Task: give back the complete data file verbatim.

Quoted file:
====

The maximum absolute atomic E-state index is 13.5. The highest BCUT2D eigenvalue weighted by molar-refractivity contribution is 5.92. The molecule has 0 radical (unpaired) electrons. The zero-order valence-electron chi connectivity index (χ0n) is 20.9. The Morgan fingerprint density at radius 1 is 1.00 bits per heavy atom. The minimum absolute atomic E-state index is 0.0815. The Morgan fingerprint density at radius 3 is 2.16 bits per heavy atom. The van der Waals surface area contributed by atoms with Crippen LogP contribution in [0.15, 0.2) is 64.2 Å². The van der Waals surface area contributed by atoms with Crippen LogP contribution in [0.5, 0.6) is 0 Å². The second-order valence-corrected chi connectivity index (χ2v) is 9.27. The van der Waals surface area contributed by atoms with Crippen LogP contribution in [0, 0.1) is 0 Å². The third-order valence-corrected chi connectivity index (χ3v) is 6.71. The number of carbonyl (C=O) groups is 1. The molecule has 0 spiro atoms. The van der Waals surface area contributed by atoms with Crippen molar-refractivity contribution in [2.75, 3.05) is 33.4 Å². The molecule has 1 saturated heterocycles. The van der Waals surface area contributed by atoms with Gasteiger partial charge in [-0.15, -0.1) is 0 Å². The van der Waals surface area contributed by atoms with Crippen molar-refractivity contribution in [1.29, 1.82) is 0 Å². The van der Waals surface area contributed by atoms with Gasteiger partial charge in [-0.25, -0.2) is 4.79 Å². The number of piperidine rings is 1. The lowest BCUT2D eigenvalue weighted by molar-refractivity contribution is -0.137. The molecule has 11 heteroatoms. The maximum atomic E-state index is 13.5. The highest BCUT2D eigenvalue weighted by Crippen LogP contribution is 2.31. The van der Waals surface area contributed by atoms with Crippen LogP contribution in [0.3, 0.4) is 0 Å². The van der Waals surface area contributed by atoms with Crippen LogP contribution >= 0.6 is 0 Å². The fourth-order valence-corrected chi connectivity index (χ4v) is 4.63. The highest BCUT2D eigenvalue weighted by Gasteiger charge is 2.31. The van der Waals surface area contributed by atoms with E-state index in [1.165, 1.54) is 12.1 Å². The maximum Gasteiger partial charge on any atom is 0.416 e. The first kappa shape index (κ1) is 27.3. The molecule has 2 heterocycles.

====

The maximum absolute atomic E-state index is 13.5. The highest BCUT2D eigenvalue weighted by molar-refractivity contribution is 5.92. The molecule has 0 radical (unpaired) electrons. The zero-order valence-electron chi connectivity index (χ0n) is 20.9. The Morgan fingerprint density at radius 1 is 1.00 bits per heavy atom. The minimum absolute atomic E-state index is 0.0815. The Morgan fingerprint density at radius 3 is 2.16 bits per heavy atom. The van der Waals surface area contributed by atoms with Crippen LogP contribution in [0.15, 0.2) is 64.2 Å². The van der Waals surface area contributed by atoms with Crippen LogP contribution in [0.5, 0.6) is 0 Å². The second-order valence-corrected chi connectivity index (χ2v) is 9.27. The van der Waals surface area contributed by atoms with Crippen LogP contribution in [0, 0.1) is 0 Å². The third-order valence-corrected chi connectivity index (χ3v) is 6.71. The number of carbonyl (C=O) groups is 1. The molecule has 0 spiro atoms. The van der Waals surface area contributed by atoms with Crippen molar-refractivity contribution in [2.75, 3.05) is 33.4 Å². The molecule has 1 saturated heterocycles. The van der Waals surface area contributed by atoms with Gasteiger partial charge in [-0.15, -0.1) is 0 Å². The van der Waals surface area contributed by atoms with Crippen molar-refractivity contribution in [1.29, 1.82) is 0 Å². The van der Waals surface area contributed by atoms with Gasteiger partial charge in [-0.25, -0.2) is 4.79 Å². The number of piperidine rings is 1. The lowest BCUT2D eigenvalue weighted by molar-refractivity contribution is -0.137. The molecule has 11 heteroatoms. The maximum atomic E-state index is 13.5. The highest BCUT2D eigenvalue weighted by Crippen LogP contribution is 2.31. The van der Waals surface area contributed by atoms with Crippen LogP contribution in [0.3, 0.4) is 0 Å². The van der Waals surface area contributed by atoms with Crippen LogP contribution >= 0.6 is 0 Å². The fourth-order valence-corrected chi connectivity index (χ4v) is 4.63. The highest BCUT2D eigenvalue weighted by Gasteiger charge is 2.31. The van der Waals surface area contributed by atoms with E-state index in [1.165, 1.54) is 12.1 Å². The maximum Gasteiger partial charge on any atom is 0.416 e. The first kappa shape index (κ1) is 27.3. The molecule has 2 heterocycles.